(Laughs) I think implicitly, sure. The other thing factory farmers try to hide behind is the false notion that they’re heavily regulated and inspected by the U.S. Department of Agriculture (USDA). Well, in 2004 and 2005, we did two separate investigations of Agriprocessors, a kosher slaughterhouse in Iowa, in which we caught workers on video shocking cows in their faces with electric prods, ripping their windpipes out while they were still conscious, and dumping the animals onto the floor as they struggled and blood gushed from their throats. These violations of the Humane Methods of Slaughter Act were taking place while federal inspectors looked on and did absolutely nothing. The USDA’s own report stated that one of their inspectors accepted gifts of meat from Agriprocessors, failed to report violations by them, and committed, in their phrase, “other acts of misconduct.” So even the regulators aren’t doing their jobs. In this kind of environment, the only way to bring about meaningful reform and an end to this abuse is by doing undercover investigations.
Are there laws in some states that already restrict or prohibit undercover investigations?
Before conducting any investigation, we look at that state’s laws so we can comply with them. Certainly there are differences in the laws across various states, but there are no laws that even come close to what the bills being proposed would do.
Factory farmers constantly proclaim how much they “care” about animals—especially, it seems, when confronted with overwhelming evidence to the contrary from undercover investigations. If they really cared about animals, why are they and the legislators behind these bills so dead-set against showing the public how they treat animals?
Here’s an example from a historical perspective that makes a sadly ironic comment on contemporary politics. Upton Sinclair basically invented the field of investigative reporting in the early 1900s when he went undercover as a worker in the Chicago stockyards and wrote The Jungle. This novel led to the first regulations of animal agriculture in U.S. history. So back then, over a century ago, the government did the right thing when egregious abuses were exposed: they regulated the industry to try to halt the abuses. But today we’ve got legislators doing the exact opposite: instead of implementing additional, stronger penalties and regulations to protect not only animals but the safety of the country’s food supply, they are trying to slam the shutters closed so that no one can see what goes on inside these facilities. They are aiding and abetting the abusers.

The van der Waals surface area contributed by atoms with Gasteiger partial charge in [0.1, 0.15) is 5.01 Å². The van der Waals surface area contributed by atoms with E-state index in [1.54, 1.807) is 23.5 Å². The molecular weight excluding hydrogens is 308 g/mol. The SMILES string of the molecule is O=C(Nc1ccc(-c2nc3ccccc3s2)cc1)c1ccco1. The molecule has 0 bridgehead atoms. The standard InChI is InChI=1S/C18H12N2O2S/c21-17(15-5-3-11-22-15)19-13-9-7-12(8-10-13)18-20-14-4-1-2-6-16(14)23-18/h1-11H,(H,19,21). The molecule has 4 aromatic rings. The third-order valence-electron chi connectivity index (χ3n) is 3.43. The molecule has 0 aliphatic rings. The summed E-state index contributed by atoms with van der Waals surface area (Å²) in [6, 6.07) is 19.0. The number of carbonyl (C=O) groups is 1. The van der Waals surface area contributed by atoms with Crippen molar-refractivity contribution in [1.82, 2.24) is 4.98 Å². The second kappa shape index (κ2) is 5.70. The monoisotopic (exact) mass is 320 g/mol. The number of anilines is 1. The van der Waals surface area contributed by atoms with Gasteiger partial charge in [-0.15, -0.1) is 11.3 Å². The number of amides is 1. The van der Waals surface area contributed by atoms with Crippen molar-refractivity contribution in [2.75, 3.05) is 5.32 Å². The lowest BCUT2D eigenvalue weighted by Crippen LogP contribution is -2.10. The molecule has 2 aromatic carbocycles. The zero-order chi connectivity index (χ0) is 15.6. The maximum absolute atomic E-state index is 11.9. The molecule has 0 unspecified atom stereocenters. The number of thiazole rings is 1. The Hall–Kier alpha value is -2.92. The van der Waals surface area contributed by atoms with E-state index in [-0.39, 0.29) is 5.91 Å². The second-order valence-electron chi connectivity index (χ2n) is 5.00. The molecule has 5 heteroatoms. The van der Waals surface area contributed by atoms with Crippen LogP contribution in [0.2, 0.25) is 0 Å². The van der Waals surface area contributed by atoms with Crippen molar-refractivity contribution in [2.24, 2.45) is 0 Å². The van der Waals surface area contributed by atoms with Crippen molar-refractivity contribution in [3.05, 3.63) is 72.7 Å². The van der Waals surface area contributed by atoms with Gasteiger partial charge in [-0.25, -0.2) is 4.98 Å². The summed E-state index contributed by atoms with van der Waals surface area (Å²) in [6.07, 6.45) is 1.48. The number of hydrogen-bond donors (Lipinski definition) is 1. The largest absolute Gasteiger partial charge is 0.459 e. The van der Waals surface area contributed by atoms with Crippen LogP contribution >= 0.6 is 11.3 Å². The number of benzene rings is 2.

What elected officials really need to be doing is introducing legislation requiring that cameras be placed in animal agriculture facilities so we all can see, all the time, what goes on in there. In fact, PETA’s position is that this footage should be subject to Freedom of Information Act requests. Facilities should be required to turn the footage over to inspectors, and it should be part of the state and federal regulatory file so that people can see it. No one has the right of privacy to commit acts of criminal animal abuse. I’m originally from Missouri, the “show me” state. As we say there, if farmers are really doing everything right, as they always claim, then they should show us!
Generally speaking, what do you think these bills might mean for the animal advocacy movement?
These bills are clearly having an effect that their proponents didn’t expect, in that they’re generating opposition and shining a light on the animal abuse and criminal behavior uncovered in these investigations. Consumers, including those who eat meat, want animals to be treated decently and not abused. So in a way, these bills have helped the animals’ cause because they’ve put the issue back into public debate in the same way that our undercover investigations do all of the time—and I believe this is a debate that factory farmers are ultimately going to lose.
- Watch PETA’s undercover factory farm investigation videos.
- Iowa Residents: Use this convenient HSUS Action Alert to encourage your state senator to oppose S.F. 431. Also contact your state senator directly, and ask him or her to oppose this bill.
* The Minnesota bill has also been defeated since I posted this interview. However, New York legislators proposed an Ag Gag bill afterwards.